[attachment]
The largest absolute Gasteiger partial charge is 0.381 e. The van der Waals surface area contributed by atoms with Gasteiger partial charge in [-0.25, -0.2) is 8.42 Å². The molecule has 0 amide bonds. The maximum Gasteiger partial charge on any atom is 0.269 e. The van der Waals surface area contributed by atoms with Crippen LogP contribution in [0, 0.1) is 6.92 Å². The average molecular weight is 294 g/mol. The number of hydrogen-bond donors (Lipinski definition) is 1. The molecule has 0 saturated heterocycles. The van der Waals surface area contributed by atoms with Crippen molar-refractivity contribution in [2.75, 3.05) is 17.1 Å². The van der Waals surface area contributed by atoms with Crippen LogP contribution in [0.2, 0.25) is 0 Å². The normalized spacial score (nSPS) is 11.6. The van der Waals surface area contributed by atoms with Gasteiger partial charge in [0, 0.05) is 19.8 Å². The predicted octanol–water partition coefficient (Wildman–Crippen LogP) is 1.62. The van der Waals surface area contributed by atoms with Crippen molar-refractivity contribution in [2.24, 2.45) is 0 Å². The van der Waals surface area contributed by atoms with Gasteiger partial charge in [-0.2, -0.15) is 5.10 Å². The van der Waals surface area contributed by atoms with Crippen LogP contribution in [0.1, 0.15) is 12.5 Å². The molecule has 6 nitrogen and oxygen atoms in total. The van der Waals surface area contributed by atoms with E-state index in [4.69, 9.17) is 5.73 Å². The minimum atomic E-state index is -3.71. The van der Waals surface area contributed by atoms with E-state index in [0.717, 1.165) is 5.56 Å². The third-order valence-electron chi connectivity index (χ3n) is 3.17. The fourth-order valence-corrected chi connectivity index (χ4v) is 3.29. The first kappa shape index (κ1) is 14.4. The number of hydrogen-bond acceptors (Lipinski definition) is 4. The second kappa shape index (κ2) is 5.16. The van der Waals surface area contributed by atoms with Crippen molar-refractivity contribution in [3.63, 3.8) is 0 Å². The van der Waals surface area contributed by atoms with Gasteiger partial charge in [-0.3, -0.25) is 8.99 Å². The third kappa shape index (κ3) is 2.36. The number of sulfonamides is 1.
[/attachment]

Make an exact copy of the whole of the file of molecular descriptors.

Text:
The largest absolute Gasteiger partial charge is 0.381 e. The van der Waals surface area contributed by atoms with Gasteiger partial charge in [-0.25, -0.2) is 8.42 Å². The molecule has 0 amide bonds. The maximum Gasteiger partial charge on any atom is 0.269 e. The van der Waals surface area contributed by atoms with Crippen LogP contribution in [0, 0.1) is 6.92 Å². The average molecular weight is 294 g/mol. The number of hydrogen-bond donors (Lipinski definition) is 1. The molecule has 0 saturated heterocycles. The van der Waals surface area contributed by atoms with Crippen molar-refractivity contribution in [2.75, 3.05) is 17.1 Å². The van der Waals surface area contributed by atoms with Crippen LogP contribution in [0.2, 0.25) is 0 Å². The normalized spacial score (nSPS) is 11.6. The van der Waals surface area contributed by atoms with Gasteiger partial charge in [0, 0.05) is 19.8 Å². The predicted octanol–water partition coefficient (Wildman–Crippen LogP) is 1.62. The van der Waals surface area contributed by atoms with Crippen molar-refractivity contribution in [2.24, 2.45) is 0 Å². The van der Waals surface area contributed by atoms with Gasteiger partial charge in [-0.2, -0.15) is 5.10 Å². The van der Waals surface area contributed by atoms with Crippen LogP contribution in [0.1, 0.15) is 12.5 Å². The molecule has 6 nitrogen and oxygen atoms in total. The van der Waals surface area contributed by atoms with E-state index in [4.69, 9.17) is 5.73 Å². The minimum atomic E-state index is -3.71. The van der Waals surface area contributed by atoms with E-state index in [0.717, 1.165) is 5.56 Å². The third-order valence-electron chi connectivity index (χ3n) is 3.17. The fourth-order valence-corrected chi connectivity index (χ4v) is 3.29. The first kappa shape index (κ1) is 14.4. The number of hydrogen-bond acceptors (Lipinski definition) is 4. The second kappa shape index (κ2) is 5.16. The van der Waals surface area contributed by atoms with Crippen molar-refractivity contribution in [3.63, 3.8) is 0 Å². The van der Waals surface area contributed by atoms with Gasteiger partial charge in [-0.3, -0.25) is 8.99 Å². The third kappa shape index (κ3) is 2.36. The number of sulfonamides is 1.